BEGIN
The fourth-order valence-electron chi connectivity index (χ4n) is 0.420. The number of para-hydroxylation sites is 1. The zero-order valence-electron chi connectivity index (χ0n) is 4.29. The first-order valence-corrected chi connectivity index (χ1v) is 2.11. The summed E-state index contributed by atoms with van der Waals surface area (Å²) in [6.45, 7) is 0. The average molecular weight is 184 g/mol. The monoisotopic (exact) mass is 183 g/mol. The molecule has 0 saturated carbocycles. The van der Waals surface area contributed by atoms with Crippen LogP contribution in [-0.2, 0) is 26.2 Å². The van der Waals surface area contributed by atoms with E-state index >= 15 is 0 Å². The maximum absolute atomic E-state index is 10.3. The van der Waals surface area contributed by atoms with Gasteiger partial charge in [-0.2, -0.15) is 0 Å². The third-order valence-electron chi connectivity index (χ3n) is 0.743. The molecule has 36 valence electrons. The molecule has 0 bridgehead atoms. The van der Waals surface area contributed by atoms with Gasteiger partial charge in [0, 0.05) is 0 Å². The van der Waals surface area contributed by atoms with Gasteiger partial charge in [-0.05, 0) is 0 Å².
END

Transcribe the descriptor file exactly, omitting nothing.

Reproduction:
The fourth-order valence-electron chi connectivity index (χ4n) is 0.420. The number of para-hydroxylation sites is 1. The zero-order valence-electron chi connectivity index (χ0n) is 4.29. The first-order valence-corrected chi connectivity index (χ1v) is 2.11. The summed E-state index contributed by atoms with van der Waals surface area (Å²) in [6.45, 7) is 0. The average molecular weight is 184 g/mol. The monoisotopic (exact) mass is 183 g/mol. The molecule has 0 saturated carbocycles. The van der Waals surface area contributed by atoms with Crippen LogP contribution in [-0.2, 0) is 26.2 Å². The van der Waals surface area contributed by atoms with E-state index >= 15 is 0 Å². The maximum absolute atomic E-state index is 10.3. The van der Waals surface area contributed by atoms with Gasteiger partial charge in [-0.2, -0.15) is 0 Å². The third-order valence-electron chi connectivity index (χ3n) is 0.743. The molecule has 36 valence electrons. The molecule has 0 bridgehead atoms. The van der Waals surface area contributed by atoms with Gasteiger partial charge in [0, 0.05) is 0 Å². The van der Waals surface area contributed by atoms with Gasteiger partial charge in [-0.05, 0) is 0 Å².